Is Warren Stressed?

Isha Bordawekar, Staff Writer

It is a known fact that American teens experience large amounts of stress. In a survey conducted for the American Psychological Association, the average reported stress levels for teens topped the average reported stress levels for adults. Teens reported an average level of 5.8 out of 10 while adults reported a 5.1. About 30 percent of teens also reported feeling overwhelmed or depressed because of stress, and two-thirds of teens reported feeling tired. Around one-fourth of teens reported skipping a meal due to stress too. I wanted to see how stressed Warren students are, how they manage their stress, and how they felt the school could help them.

A freshman, N, told me she would rate her stress level a 7.5 out of 10. She attributed the stress to her concern about her grades. She also felt that her after school sport caused her some stress. It can be very difficult to balance school and after school activities. For freshman, it can be even more overwhelming to have a larger workload as well as more commitments than they’ve previously been used to. N also admitted to not having a very good mechanism to deal with stress. She says she stares at a wall when she’s feeling swamped with work. She thinks that the school should give less busy work and it would be helpful to incorporate stress management somewhere in the curriculum.

Two sophomores, A and M, both rated their stress levels a 5 out of 10. In school, they felt their homework and the pressure to get good grades stressed them out the most. Outside of school, they felt making plans and keeping up with their social life was stressful. Their lower stress levels may be attributed to the way they manage their stress. They both said they take time out of their day to relax and calm their nerves. Even though they reported lower stress levels, they felt that teachers should still reduce homework load.

One junior, L, rated her stress level an 8 out of 10. Her stress comes from her trying to get ready for college, figuring out where to go, and how to pay. She has found that stress has inhibited her drive, as when she is feeling too stressed, she gives up on her homework and just heads to bed. When her stress doesn’t get the best of her, she is staying up till 1 AM to complete her homework. Unfortunately, the less sleep you get, the more likely you are to be stressed the next day. It’s a never-ending cycle. L felt that AP teachers should communicate more to prevent overloading students’ schedules.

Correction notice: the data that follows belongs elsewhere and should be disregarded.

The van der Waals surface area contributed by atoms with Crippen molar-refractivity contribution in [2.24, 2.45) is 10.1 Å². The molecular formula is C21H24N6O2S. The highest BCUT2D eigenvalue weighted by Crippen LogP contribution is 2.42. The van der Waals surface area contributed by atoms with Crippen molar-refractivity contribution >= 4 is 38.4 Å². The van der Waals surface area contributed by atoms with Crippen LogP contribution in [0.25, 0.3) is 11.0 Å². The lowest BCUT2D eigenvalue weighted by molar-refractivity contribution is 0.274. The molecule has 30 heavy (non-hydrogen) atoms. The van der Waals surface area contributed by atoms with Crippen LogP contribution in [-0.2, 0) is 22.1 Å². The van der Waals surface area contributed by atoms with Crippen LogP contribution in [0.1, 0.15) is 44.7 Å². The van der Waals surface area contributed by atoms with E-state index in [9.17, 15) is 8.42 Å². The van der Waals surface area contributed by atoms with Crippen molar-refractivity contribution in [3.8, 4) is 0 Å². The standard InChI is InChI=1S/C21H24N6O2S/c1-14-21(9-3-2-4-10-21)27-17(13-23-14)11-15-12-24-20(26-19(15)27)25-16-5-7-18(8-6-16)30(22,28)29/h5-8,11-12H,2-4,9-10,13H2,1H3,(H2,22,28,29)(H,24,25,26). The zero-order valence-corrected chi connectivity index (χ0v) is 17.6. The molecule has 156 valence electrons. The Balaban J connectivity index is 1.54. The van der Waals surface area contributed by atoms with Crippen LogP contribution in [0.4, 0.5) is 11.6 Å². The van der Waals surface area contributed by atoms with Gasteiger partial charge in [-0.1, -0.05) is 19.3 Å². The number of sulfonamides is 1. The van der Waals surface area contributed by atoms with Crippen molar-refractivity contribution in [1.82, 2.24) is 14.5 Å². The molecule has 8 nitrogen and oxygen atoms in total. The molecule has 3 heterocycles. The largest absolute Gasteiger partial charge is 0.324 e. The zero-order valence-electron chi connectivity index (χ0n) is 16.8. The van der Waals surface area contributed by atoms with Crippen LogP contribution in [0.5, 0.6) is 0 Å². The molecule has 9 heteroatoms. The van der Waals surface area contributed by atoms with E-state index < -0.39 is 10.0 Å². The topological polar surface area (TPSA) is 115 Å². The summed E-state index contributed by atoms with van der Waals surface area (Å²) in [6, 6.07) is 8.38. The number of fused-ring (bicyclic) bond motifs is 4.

Finally, a senior, S, rated their stress level an 8 out of 10. They found it difficult to balance after school activities and homework. They were also upset that they lacked sleep nearly every day. Along with school, they were extra stressed because of having to apply to college. As a senior, they’ve been working very hard for the past three years to get into this dream college, and it’s finally the time to write it all out. It’s easy to question themselves. Is this enough? Will I get in? Can I afford this? Does my application look good? Though they are very stressed, they have good advice for other stressed students. “Make sure to sleep, even if it means sometimes skipping homework. Don’t be too hard on yourself.” They felt the school could promote mental health awareness even more and reduce the homework load to further help stressed students.

In conclusion, Warren students’ stress varies depending on many different factors. If they’re in after school activities, they have even less time in the day to complete work. If they’re a junior or senior, they have to study for the SAT, AP tests, or write their college applications. If they’re a freshman, they’re simply not used to the amount of work thrown at them. It’s important for students to learn how to manage their stress individually and in school. It’s also important to practice efficient time management. If students are guided through how to manage their work and balance their activities, they will be more successful and less tense. Compared to the 5.8 average found by the American Psychological Association, the Warren students I interviewed produced an average stress level of 6.7 out of 10. This is a very small sample of the student body, but it still gives some insight into the personal effects of stress. All the students seem to agree that teachers should give less busywork as well. As finals approach, make sure to get enough sleep, spend time with friends, and try not to get too overwhelmed. Everything will work out.

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